Saturday, March 25, 2017

Healthy Habits: Easter Basket Treats

Easteris coming up soon. The holiday has become associated commercially with the Easter Bunny and Easter candy for children. Yet more and more, as Americans become more health conscious they are seeking different treats to give their children on Easter, or candy that isn’t totally unhealthy.
I had a chance to interview Dr. Keith Kantor, a leading nutritionist and and CEO of the Nutritional Addiction Mitigation Eating & Drinking (NAMED) program, to get some healthy options.

Why are sweets such an easy Easter basket filler?
Easter, except for Halloween, is the biggest holiday of the year for candy.  That can be a bad thing -- especially since Easter-themed events may stretch out over a week or more with between school parties, neighborhood hunts and family gatherings..
Overconsumption of sugar by kids can lead to moodiness and hyperactivity -- a sugar high can even be misdiagnosed as ADHD.
Regular consumption of processed sugar ties in with a growing problem of obesity, leading to diabetes, among Americans. A child who is overweight is three times more likely to be an overweight adult. It's been estimated that 40 percent of the U.S. population will either be diabetic or pre-diabetic by 2020.  We have to start with the young people to address this growing epidemic.  Instead of forbidding candy, practice moderation, this is a great way to teach self and portion control.
When there is a lot of candy around encourage your kids to drink water and stay hydrated, which is important for many reasons but it will also fill them up and make them less hungry. The general rule of thumb is that, whatever your body weight in pounds, you should drink half that number of ounces of water each day. For example, a 60-pound child should drink 30 ounces of water. Sugar is acidic which leads to inflammation, try drinking hydroxide alkaline water(which naturally eliminates the acids) to reduce the inflammation it causes in the body. The best I found through my research is AQUA OH-!, and since it is a concentrate it is 250%+ less expensive than other alkaline waters and works better.  

What are some healthier options?
Easter should be a fun and celebratory time, but it doesn't have to be all about chocolate.  Kids, believe it or not, don't care about just the candy, they care about getting something.  An Easter basket can be filled with inexpensive toys -- plastic jewelry, temporary tattoos, a jump rope, and bubbles solution, stickers. Cut up fruit with tooth picks in them and small boxes of raisins and healthier options which kids seem to enjoy.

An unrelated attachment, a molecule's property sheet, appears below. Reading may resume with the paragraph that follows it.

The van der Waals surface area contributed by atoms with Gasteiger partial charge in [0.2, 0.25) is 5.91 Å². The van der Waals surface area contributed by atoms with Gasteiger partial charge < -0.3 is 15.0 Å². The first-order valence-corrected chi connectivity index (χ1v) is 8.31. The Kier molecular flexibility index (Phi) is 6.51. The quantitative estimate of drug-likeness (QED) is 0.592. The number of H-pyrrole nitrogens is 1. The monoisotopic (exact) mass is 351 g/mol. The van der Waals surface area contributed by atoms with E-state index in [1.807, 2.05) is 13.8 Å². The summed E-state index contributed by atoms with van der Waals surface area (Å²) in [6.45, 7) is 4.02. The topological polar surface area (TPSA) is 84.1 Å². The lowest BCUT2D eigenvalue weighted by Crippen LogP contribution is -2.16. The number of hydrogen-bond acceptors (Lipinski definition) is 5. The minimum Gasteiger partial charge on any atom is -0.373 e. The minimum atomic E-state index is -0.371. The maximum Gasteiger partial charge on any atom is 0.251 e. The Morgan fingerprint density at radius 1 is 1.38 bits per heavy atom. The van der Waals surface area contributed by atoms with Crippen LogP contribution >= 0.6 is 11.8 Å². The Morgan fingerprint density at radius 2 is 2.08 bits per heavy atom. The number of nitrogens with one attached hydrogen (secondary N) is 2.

If your children get a lot of candy from an egg hunt or party let them indulge a little and then offer to trade the rest of the candy from them in exchange for a trip to the movies, park or toy store.
Easter should be a fun time, it's healthier to emphasize the religious aspects of the holiday over the commercial ones. The stores made it all about candy, but parents do not have to give into this.  By spending time with your children during the holiday weekend, playing with them, you're also burning some calories from whatever candy they (and you!) do end up eating.
If parents still want to include sweets, what are some better choices?
Think quality vs. quantity, invest in higher quality candy made without dyes, or processed syrups, in smaller quantities, the candy is there just not a ton of it and it tastes great. 
Annie's Organic products, which can be found in some grocery stores, offers colorful organic fruit snacks that can be substituted for jellybeans or gummy candies.
Justin’s Peanut Butter Cups, which can also be found in milk and dark chocolate and almond butter varieties. 
Green and Black’s organic chocolate eggs, can also be found at the grocery store. 
Surf Sweets Organic Jelly Beans made with organic juice, dye free non- GMO and gluten free, can be found online or at specialty grocery stores. 

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